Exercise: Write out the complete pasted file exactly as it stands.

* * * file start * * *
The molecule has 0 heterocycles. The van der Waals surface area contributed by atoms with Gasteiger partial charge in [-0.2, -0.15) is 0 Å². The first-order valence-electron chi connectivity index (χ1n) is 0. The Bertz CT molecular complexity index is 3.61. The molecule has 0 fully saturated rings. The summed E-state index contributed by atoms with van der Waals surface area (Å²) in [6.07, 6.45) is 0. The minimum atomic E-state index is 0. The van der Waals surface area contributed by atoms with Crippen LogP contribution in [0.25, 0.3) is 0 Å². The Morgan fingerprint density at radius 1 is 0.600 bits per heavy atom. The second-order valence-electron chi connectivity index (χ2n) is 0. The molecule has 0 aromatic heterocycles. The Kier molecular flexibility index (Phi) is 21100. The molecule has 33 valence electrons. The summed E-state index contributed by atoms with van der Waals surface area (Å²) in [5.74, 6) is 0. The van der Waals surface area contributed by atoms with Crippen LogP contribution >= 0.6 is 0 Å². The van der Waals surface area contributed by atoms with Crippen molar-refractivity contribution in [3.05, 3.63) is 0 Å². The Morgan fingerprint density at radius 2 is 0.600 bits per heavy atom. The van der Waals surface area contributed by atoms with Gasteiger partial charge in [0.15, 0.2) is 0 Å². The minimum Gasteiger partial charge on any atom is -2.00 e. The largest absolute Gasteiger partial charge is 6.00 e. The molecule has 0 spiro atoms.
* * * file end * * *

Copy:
The molecule has 0 heterocycles. The van der Waals surface area contributed by atoms with Gasteiger partial charge in [-0.2, -0.15) is 0 Å². The first-order valence-electron chi connectivity index (χ1n) is 0. The Bertz CT molecular complexity index is 3.61. The molecule has 0 fully saturated rings. The summed E-state index contributed by atoms with van der Waals surface area (Å²) in [6.07, 6.45) is 0. The minimum atomic E-state index is 0. The van der Waals surface area contributed by atoms with Crippen LogP contribution in [0.25, 0.3) is 0 Å². The Morgan fingerprint density at radius 1 is 0.600 bits per heavy atom. The second-order valence-electron chi connectivity index (χ2n) is 0. The molecule has 0 aromatic heterocycles. The Kier molecular flexibility index (Phi) is 21100. The molecule has 33 valence electrons. The summed E-state index contributed by atoms with van der Waals surface area (Å²) in [5.74, 6) is 0. The van der Waals surface area contributed by atoms with Crippen LogP contribution >= 0.6 is 0 Å². The van der Waals surface area contributed by atoms with Crippen molar-refractivity contribution in [3.05, 3.63) is 0 Å². The Morgan fingerprint density at radius 2 is 0.600 bits per heavy atom. The van der Waals surface area contributed by atoms with Gasteiger partial charge in [0.15, 0.2) is 0 Å². The minimum Gasteiger partial charge on any atom is -2.00 e. The largest absolute Gasteiger partial charge is 6.00 e. The molecule has 0 spiro atoms.